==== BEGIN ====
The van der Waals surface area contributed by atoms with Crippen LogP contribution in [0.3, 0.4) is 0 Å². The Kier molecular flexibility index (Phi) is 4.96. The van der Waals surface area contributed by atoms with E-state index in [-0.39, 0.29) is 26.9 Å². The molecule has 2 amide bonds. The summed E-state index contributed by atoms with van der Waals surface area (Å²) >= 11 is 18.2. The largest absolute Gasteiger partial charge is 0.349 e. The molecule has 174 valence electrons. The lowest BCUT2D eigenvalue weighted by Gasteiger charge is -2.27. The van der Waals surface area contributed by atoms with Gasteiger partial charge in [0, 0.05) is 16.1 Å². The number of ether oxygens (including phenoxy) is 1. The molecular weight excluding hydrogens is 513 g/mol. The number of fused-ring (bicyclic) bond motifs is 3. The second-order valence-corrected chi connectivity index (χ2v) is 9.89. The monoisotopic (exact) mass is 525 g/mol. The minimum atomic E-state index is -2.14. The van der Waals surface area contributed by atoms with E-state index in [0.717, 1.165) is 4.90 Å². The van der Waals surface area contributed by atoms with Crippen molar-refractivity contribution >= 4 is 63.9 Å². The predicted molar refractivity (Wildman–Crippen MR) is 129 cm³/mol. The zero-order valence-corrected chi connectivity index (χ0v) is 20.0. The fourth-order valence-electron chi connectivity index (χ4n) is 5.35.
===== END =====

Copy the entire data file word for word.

The van der Waals surface area contributed by atoms with Crippen LogP contribution in [0.3, 0.4) is 0 Å². The Kier molecular flexibility index (Phi) is 4.96. The van der Waals surface area contributed by atoms with E-state index in [-0.39, 0.29) is 26.9 Å². The molecule has 2 amide bonds. The summed E-state index contributed by atoms with van der Waals surface area (Å²) >= 11 is 18.2. The largest absolute Gasteiger partial charge is 0.349 e. The molecule has 174 valence electrons. The lowest BCUT2D eigenvalue weighted by Gasteiger charge is -2.27. The van der Waals surface area contributed by atoms with Gasteiger partial charge in [0, 0.05) is 16.1 Å². The number of ether oxygens (including phenoxy) is 1. The molecular weight excluding hydrogens is 513 g/mol. The number of fused-ring (bicyclic) bond motifs is 3. The second-order valence-corrected chi connectivity index (χ2v) is 9.89. The monoisotopic (exact) mass is 525 g/mol. The minimum atomic E-state index is -2.14. The van der Waals surface area contributed by atoms with E-state index in [0.717, 1.165) is 4.90 Å². The van der Waals surface area contributed by atoms with Crippen molar-refractivity contribution >= 4 is 63.9 Å². The predicted molar refractivity (Wildman–Crippen MR) is 129 cm³/mol. The zero-order valence-corrected chi connectivity index (χ0v) is 20.0. The fourth-order valence-electron chi connectivity index (χ4n) is 5.35.